On the face of it this would put the banks or credit card companies in the driving seat, but banks, despite their casino activities with financial instruments, are notoriously risk-averse in these situations and their adoption of new technology tends to lag other industries.

One area where they might get a leg up is by working with one of the many creative startups. These companies will struggle to get a sufficiently large user or merchant base on their own, but could provide a stimulating shot in the arm to the slow moving banking sector, if only the banks weren’t focused on more pressing issues.

Credit card companies are more progressive and initiatives such as Visa’s payWave demonstrate they can be innovative, but just as their traditional payment instruments are delivered to customers through banks, these new mechanisms will also most likely go through intermediaries.

The question is who?

The alternative online payment instrument, PayPal, would also seem to be in a strong position, but while many mobile payments thus far have been for digital items – like entertainment, games and subscriptions – that fit the PayPal model well, the future growth is for real goods, and interacting with travel, transport and ticketing applications. PayPal has been slow to build up commercial relationships outside of its online commerce comfort zone.

Mobile operators have long wanted to take a cut of transactions initiated from devices belonging to subscribers on their networks. The Javelin research indicates that there is significant customer appetite for this. Subscribers on the whole appear to trust their operators with moderate amounts of money – handing it over as pre-paid, or agreeing to keep paying for a year or two by signing up to contracts.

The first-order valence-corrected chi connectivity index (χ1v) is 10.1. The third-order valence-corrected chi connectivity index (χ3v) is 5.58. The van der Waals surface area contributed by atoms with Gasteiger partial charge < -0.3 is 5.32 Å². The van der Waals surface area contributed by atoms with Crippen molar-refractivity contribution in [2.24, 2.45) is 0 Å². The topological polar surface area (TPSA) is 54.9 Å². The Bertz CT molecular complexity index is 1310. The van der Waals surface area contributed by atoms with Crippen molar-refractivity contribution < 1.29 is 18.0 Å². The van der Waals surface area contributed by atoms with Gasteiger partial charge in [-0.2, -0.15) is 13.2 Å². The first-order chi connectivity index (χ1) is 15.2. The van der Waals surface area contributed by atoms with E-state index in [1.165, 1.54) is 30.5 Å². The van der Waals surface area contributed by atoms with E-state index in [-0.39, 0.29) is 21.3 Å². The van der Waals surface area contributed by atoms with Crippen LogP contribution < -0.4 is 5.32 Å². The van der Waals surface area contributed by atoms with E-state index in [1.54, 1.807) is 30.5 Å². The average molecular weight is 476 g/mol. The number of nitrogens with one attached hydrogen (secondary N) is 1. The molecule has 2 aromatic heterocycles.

However mobile operators do not have a good track record of being fully open or sharing revenue nicely with merchants or content providers, and these are fundamental requirements for mass adoption of a mobile payments system.

Operators do keep coming together occasionally to promote new payment systems, the latest being Isis in the US, Mobile Money Network in the UK as well as moves by the three larger operators, but we’ve been here before, and wrangling about making money seems to overtake the need to make markets, bringing the endeavors to a halt. Operators are vital to the future of mobile payments, but will benefit from some external coercion.

As with mobile email, content and apps, the catalyst for mass adoption of mobile payments is probably going to come from outside influence and someone from the cluster of internet giants seem most likely. There is already the Google Wallet, and whenever a new Apple mobile device is due out, there is always speculation that it will include NFC.

Consumers have also a great deal of affinity with online retail behemoth Amazon, which has already shown it can broker deals across mobile networks to amortise out the costs of wirelessly delivering content sold onto its Kindles. Then there is social media, an industry with more followers than it knows what to do with other than try to pitch adverts at them.

Whichever company or consortium makes the next substantial move in mobile payments, the key will not be being first to market, but first to sufficient volume to give the appearance of ubiquity – consumers will demand nothing less.